AWS Security Services: Incident Response

Amanda CullenCloud Security

Detect Threats Early with Amazon GuardDuty

There are 5 broad categories of AWS security services best practices used to design the security posture in  AWS Cloud. 

  1. Incident Response 
  2. Logging and Monitoring
  3. Infrastructure
  4. Identity and Access Management
  5. Data Protection

AWS Cloud is very clear that its services run on a shared responsibility model:

“AWS manages security of the cloud. You are responsible for security in the cloud. This means that you retain control of the security you choose to implement.” 

Your organization can’t rely on luck or hope to manage your cloud security. As our Colonial Pipeline data breach example shows, even a single compromised password can cause disaster.

Incident Response and AWS Security Services

Incident response describes the plans and procedures your organization has in place to deal with security incidents and their fallout. Examples of incident response plans are provided by the SANS Institute, ISA Cybersercurity and Infosavvy. Specifics vary, but all incident response plans follow this basic pattern:

  • Prepare: Assess your security risk to prevent incidents, and know what to do when an incident occurs (you don’t want to be left searching the internet for “incident response plan” after the fact)
  • Monitor, Detect and Alert: Monitoring should be in place to instantly alert you to any threats (this is where Amazon GuardDuty really comes into play)
  • Contain, Eliminate and Recover: Limit the scope of the incident, eradicate the breach and recover your system.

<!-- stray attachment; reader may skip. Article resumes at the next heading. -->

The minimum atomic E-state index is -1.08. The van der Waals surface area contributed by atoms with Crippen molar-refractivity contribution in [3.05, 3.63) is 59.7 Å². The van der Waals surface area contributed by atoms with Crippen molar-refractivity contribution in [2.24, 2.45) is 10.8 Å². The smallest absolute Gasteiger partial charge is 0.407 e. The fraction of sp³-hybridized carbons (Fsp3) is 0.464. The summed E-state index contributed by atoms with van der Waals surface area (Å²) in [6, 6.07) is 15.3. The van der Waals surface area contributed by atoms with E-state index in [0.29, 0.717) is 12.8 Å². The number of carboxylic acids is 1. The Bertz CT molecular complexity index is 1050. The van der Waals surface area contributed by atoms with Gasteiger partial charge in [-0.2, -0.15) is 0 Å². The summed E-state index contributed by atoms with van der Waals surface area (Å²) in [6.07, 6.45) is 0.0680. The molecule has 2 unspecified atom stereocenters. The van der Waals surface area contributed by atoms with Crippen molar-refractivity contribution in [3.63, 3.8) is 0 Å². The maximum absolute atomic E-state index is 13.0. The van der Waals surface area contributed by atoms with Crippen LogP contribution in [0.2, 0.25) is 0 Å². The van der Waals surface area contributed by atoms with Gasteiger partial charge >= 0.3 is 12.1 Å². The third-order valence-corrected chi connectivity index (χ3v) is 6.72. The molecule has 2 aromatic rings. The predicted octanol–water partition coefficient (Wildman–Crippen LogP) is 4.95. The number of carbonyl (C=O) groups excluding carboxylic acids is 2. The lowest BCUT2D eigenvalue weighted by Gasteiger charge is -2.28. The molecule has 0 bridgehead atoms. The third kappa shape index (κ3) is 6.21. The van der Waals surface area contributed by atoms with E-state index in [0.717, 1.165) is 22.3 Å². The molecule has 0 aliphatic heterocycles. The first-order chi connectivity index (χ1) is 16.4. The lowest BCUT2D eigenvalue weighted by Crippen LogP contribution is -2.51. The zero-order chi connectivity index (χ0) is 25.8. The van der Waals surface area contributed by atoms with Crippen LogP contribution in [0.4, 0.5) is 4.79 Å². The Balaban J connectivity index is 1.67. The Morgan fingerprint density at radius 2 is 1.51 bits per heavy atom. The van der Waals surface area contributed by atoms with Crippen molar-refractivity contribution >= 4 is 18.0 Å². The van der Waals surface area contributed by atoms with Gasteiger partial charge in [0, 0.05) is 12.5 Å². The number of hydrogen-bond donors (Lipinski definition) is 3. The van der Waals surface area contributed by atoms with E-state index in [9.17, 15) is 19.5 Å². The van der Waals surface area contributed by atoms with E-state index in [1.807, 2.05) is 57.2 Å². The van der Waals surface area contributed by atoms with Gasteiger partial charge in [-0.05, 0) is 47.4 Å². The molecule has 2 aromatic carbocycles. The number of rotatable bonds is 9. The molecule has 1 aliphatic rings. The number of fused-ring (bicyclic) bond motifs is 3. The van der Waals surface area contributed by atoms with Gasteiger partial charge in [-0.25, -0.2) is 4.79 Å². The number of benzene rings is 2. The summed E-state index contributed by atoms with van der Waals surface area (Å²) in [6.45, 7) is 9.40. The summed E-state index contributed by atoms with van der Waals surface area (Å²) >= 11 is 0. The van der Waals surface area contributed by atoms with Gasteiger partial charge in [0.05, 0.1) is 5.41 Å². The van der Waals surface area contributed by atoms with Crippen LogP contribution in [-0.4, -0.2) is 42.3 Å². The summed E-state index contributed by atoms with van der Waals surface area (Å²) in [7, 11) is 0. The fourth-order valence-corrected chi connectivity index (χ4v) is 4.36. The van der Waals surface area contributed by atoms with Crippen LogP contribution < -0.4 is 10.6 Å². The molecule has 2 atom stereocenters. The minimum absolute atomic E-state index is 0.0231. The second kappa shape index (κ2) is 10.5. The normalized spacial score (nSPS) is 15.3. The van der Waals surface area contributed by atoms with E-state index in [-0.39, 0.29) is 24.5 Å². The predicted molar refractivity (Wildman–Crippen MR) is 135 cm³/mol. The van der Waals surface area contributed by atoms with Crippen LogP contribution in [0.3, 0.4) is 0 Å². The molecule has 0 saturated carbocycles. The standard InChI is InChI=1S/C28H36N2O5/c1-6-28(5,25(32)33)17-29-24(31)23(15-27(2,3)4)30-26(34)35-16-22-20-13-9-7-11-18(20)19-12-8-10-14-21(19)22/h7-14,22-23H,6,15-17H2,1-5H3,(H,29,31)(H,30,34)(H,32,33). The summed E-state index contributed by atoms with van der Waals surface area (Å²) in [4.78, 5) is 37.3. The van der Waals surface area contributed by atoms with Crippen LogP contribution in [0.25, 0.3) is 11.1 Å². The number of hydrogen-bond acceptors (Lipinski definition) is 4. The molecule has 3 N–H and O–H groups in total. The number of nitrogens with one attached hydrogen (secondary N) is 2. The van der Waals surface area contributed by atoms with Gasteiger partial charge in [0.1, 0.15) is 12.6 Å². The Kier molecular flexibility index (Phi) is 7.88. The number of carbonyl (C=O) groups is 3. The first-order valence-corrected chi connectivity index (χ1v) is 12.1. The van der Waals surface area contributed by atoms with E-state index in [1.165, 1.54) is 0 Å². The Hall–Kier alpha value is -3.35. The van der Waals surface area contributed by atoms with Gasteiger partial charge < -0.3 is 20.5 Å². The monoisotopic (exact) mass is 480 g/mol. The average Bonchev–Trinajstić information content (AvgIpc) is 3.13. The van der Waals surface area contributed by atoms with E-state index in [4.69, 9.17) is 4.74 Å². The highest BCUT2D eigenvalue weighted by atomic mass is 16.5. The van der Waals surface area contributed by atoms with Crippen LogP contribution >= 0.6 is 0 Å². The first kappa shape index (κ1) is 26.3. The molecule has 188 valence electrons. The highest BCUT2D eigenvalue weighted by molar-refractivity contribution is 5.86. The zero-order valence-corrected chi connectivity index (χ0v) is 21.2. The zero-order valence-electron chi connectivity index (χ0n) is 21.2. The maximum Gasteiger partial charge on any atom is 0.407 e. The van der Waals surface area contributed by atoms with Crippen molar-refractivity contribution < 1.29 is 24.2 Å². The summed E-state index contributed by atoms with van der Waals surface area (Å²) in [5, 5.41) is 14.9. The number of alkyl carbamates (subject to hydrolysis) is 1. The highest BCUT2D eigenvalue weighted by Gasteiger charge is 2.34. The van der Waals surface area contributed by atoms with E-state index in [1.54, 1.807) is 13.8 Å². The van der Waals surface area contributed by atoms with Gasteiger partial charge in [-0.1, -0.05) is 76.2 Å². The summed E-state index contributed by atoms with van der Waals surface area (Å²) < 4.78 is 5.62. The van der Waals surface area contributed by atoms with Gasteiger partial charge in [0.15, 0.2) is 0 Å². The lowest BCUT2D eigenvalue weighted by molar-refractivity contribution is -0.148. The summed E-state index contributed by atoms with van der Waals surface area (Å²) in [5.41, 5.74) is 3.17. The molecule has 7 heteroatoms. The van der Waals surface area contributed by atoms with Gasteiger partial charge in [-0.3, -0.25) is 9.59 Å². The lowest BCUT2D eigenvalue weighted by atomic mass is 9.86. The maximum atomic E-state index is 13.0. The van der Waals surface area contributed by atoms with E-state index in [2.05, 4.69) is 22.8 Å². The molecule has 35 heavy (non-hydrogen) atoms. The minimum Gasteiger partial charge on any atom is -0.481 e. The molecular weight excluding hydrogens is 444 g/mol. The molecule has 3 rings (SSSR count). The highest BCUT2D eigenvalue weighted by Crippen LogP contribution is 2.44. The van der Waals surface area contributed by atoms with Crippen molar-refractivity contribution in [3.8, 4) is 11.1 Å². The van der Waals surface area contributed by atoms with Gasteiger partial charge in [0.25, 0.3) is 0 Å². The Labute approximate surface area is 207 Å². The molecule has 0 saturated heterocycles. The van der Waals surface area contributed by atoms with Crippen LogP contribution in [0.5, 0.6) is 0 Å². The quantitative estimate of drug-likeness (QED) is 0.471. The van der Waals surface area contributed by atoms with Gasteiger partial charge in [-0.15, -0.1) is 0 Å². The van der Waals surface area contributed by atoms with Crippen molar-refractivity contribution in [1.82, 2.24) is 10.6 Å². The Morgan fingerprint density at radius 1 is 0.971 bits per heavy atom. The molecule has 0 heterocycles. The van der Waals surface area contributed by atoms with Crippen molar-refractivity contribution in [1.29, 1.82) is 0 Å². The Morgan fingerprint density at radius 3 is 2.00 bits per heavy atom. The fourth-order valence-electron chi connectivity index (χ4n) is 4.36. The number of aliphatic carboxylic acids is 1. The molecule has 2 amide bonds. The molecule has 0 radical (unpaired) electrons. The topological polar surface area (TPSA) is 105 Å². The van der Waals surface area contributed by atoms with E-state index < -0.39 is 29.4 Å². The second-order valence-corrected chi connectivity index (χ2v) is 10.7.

• Communicate: Follow the laws and ethics that pertain to your organization about communicating the incident, i.e, alerting users that their data may have been compromised
  • Retrospective: Learn from what happened and take steps to prevent it from happening again

Now We’re Ready to Discuss the AWS Security Service, Amazon GuardDuty

Amazon GuardDuty is a threat intelligence service by AWS which monitors for malicious behavior to help customers protect their AWS workloads. It can be an important part of your security posture (but as we reviewed above, it’s only one part of incident response).

Amazon GuardDuty can generate a wide variety of alerts on potential threats, including:

  • Reconnaissance
  • Instance compromise
  • Account compromise
  • Bucket compromise

GuardDuty automates threat detection through machine learning, anomaly detection and “integrated threat intelligence.” This AWS Security Service analyzes and processes data from:

  • AWS CloudTrail event logs
  • VPC Flow Logs
  • DNS logs

It’s important to know that GuardDuty will only monitor the Route53 for DNS logs. Many organizations make use of Active Directory DNS. The logs from these servers will not be monitored.

When Amazon GuardDuty Needs Guarding

Alerts generated by Amazon GuardDuty don’t always indicate a true security threat. Your organization needs to identify which alerts are safe to ignore. For example, let’s say there is a central security server that performs port-scans as part of penetration testing on all the production servers. This can lead to GuardDuty alerts like port scans or brute force being triggered.

GuardDuty has some built-in ways to prevent inaccurate threat reporting. It allows customers to create a “Trusted IP” list, and won’t generate findings for those IP addresses.

AWS Security Services Video: Amazon GuardDuty

For a visual overview of GuardDuty, check out this AWS video:

Introduction to Amazon GuardDuty

GuardDuty Pricing

Pricing for GuardDuty is complex and can be challenging to calculate. An AWS Partner like Bloomip collaborates with AWS customers to right-size both their security posture and spend. Get confident in your cloud security. Start a conversation with our AWS cloud experts and contact us.


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